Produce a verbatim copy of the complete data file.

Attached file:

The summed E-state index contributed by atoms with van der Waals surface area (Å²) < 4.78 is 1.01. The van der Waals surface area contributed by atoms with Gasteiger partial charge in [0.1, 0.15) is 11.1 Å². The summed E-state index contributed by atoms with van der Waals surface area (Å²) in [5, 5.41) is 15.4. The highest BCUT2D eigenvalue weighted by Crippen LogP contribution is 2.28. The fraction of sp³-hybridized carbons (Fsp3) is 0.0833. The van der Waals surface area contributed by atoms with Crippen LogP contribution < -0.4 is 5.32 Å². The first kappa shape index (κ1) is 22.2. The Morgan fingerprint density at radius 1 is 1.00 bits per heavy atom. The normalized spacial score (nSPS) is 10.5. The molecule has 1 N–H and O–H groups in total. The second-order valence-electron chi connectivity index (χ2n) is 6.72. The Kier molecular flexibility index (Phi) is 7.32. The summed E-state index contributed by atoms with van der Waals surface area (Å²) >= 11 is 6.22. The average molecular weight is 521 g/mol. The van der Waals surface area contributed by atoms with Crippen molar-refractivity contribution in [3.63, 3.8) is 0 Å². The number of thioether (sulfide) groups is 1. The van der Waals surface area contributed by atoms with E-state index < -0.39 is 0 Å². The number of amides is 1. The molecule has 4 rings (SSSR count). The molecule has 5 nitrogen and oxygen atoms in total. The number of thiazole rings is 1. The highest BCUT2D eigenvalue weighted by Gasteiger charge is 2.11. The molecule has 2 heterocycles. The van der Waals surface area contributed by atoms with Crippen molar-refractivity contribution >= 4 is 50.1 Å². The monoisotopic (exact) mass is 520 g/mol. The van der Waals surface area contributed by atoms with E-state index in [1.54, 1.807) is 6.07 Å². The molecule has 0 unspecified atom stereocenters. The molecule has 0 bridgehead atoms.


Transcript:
The summed E-state index contributed by atoms with van der Waals surface area (Å²) < 4.78 is 1.01. The van der Waals surface area contributed by atoms with Gasteiger partial charge in [0.1, 0.15) is 11.1 Å². The summed E-state index contributed by atoms with van der Waals surface area (Å²) in [5, 5.41) is 15.4. The highest BCUT2D eigenvalue weighted by Crippen LogP contribution is 2.28. The fraction of sp³-hybridized carbons (Fsp3) is 0.0833. The van der Waals surface area contributed by atoms with Crippen LogP contribution < -0.4 is 5.32 Å². The first kappa shape index (κ1) is 22.2. The Morgan fingerprint density at radius 1 is 1.00 bits per heavy atom. The normalized spacial score (nSPS) is 10.5. The molecule has 1 N–H and O–H groups in total. The second-order valence-electron chi connectivity index (χ2n) is 6.72. The Kier molecular flexibility index (Phi) is 7.32. The summed E-state index contributed by atoms with van der Waals surface area (Å²) >= 11 is 6.22. The average molecular weight is 521 g/mol. The van der Waals surface area contributed by atoms with Crippen molar-refractivity contribution in [3.63, 3.8) is 0 Å². The number of thioether (sulfide) groups is 1. The van der Waals surface area contributed by atoms with E-state index < -0.39 is 0 Å². The number of amides is 1. The molecule has 4 rings (SSSR count). The molecule has 5 nitrogen and oxygen atoms in total. The number of thiazole rings is 1. The highest BCUT2D eigenvalue weighted by Gasteiger charge is 2.11. The molecule has 2 heterocycles. The van der Waals surface area contributed by atoms with Crippen molar-refractivity contribution >= 4 is 50.1 Å². The monoisotopic (exact) mass is 520 g/mol. The van der Waals surface area contributed by atoms with E-state index in [1.54, 1.807) is 6.07 Å². The molecule has 0 unspecified atom stereocenters. The molecule has 0 bridgehead atoms.